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Simple Adsense Tips

Fin over at the Record Card has just posted a list of 16 simple Adsense tips. I say ‘simple’ not because they are simplistic but because they’ve been written in a very clear and concise manner. These are not highly technical tips but rather are a great primer with some solid general tips to keep in mind if you’re just starting out. If only someone had pointed me to a list like this when I first started with Adsense.

Here are a couple of Fin’s tips that particularly caught my eye for some reason:

Diversify your subject – don’t be afraid to expand and explore your niche.

One topic = one page – where you can, this will increase the targeting of the ads and make clickthroughs more likely.

Never think your at your highest - you might think you have it good, but there still might be another little change which helps your CTR or whatnot.’

Read more of Fin’s tips at The Record Card: Simple Adsense Tips

31 Days to Building a Better Blog – Day 4

Ok we’re flying now – 4 days in with just 27 to go in the 31 days to building a better blog project!

If you’re feeling a bit overwhelmed with this series you can get a quick overview of what we’ve covered so far at a new summary page I’ve just written which til the end of the month will be 31 Days Project Headquarters

My blog tips at the moment are focussing mainly upon the Declaring War on Blog Apathy Series of posts but readers are continuing to submit tips of their own which I recommend you check out and interact with. Keep writing up your blog tips and letting me know about them – I’d love to send you some readers.

Declaring War on Blogger Apathy III

This is post 3 on a mini series on combatting Blog Apathy

• Redesign – I always find a fresh coat of paint can really lift a room, a haircut can improve a mood and a blog redesign can get the creative juices flowing again. Tweak it, adapt it or completely redesign it – either way you might just inject a little more energy into something that’s grown tired and find that you’ve got more energy for your blogging.

• Write Posts Ahead of Time – this won’t help you now if you’re in apathy mode – but if you’re not and currently have some energy consider writing a few extra posts that are non time specific to keep for a rainy/apathetic day. When you’re inspired write more so that when you’re not you don’t have to.

• Keep an Idea Journal – this is similar to the previous point but just involves keeping a list of possible post ideas you could write on at a later uninspired point in time. It might include just titles of posts or even a few points that you could write about. I’m constantly jotting down ideas for posts or series and even new blogs all day everyday. Take your journal with you everywhere you go so that if inspiration strikes you can capture it.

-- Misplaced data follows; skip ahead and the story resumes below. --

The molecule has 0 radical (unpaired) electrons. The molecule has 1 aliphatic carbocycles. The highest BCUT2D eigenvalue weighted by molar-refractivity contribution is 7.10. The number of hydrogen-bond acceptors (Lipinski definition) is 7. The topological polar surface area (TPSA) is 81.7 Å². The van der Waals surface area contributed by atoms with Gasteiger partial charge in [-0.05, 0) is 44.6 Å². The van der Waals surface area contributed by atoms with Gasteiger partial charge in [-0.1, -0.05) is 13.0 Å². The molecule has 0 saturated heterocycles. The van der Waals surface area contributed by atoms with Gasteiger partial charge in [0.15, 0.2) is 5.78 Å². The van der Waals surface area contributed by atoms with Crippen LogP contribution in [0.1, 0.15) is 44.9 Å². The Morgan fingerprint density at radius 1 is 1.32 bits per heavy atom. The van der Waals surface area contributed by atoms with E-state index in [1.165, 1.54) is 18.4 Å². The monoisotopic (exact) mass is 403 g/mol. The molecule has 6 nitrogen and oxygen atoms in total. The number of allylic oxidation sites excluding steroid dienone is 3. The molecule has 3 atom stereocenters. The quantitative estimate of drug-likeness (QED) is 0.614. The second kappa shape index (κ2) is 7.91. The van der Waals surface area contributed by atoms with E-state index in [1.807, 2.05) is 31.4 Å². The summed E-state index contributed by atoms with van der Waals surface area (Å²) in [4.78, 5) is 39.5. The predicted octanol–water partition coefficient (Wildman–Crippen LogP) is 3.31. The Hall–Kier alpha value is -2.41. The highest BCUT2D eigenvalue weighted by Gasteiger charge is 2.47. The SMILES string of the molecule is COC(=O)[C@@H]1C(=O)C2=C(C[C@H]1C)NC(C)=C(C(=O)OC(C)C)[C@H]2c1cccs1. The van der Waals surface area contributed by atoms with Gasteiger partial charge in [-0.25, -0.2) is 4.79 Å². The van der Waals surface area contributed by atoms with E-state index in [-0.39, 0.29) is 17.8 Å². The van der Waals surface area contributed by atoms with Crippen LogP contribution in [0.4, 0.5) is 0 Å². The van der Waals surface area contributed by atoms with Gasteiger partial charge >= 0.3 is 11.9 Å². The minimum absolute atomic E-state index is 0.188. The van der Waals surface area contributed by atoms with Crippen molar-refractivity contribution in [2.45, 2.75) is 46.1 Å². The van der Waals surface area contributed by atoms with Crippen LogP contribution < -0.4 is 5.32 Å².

Strategic Blogging

Over the past year I’ve been meeting with a business coach who has been helping me to look at my blogging as a business rather than just a job. One of the things that has become evident to me is that good sustainable businesses don’t usually just happen by accident.

Instead they take planning, strategy and intentionality.

So as part of our 31 days to building a better blog series I thought it would be wise to start by talking about some big picture issues. Whilst these first few posts may not be as practical as some that will follow in the coming weeks – I believe that thinking through the issues that they contain could be the difference between a good and a great blog.

I know that for some this type of talk will be frustrating – words like mission, vision, values and strategy are not where you’re at – but humor me please. You see I believe that if you get these things right you’ll find many of the other tips that I share later in this series to be much more powerful as you’ll be able to use them in much more focused and effective ways.

Over the next few posts I’m going to lead you through a strategic plan process that a friend of mine gave me to think through another (non blogging) project that I’m working on – I think it’s highly relevant for ProBlogging and hope you find it helpful.

In each post I’m going to give us a little homework, a few questions to ask that hopefully will help you to think through the issues at hand. Feel free to answer them in private or to even think out loud in comments after each post.

As I post each post in this mini series within the larger 31 days to a better blog I’ll post links to them here as a central place to see the whole process.

I hope you enjoy.

Mission

13 years ago when I started studying my Marketing degree the focus of many of my first year lectures was ‘Mission Statements’. I remember writing mission statement after statement – to the point where I started to dream about them. It was obvious that my lecturers through they were a pretty important starting place for any good business venture.

Whilst perhaps ‘mission statements’ are not quite as much of a buzz phrase as they were in the early 1990s I still see asking questions around mission as a worthwhile task – especially when it comes to blogging.

‘Why do you exist?’

This is the key question that my friend’s strategic process asks in the area of ‘mission’. I don’t think it’s asking us to ponder the meaning of life – it’s not quite that deep – but it does ask a business (blog) owner to try to get back to the basics of what they are on about.

‘Why do you blog?’

Take a few minutes (or better still a few hours or even days) to ponder this question. What is it that you blog for? What are your core motivations? Be honest as you answer this question because it’s important to nail it down as much as you can as everything else comes from this.

Some blogging ‘missions’ might include:

  • ‘I blog to make a living’
  • ‘I blog for recreational purposes – to help me relax’
  • ‘I blog as part of my plan for world domination’
  • ‘I blog to keep a record of the life and times of me’
  • ‘I blog because I want to help others’
  • ‘I blog to because I’m lonely and want to connect with others’
  • ‘I blog to pick up cute girls/guys’
  • ‘I blog because it’s fun’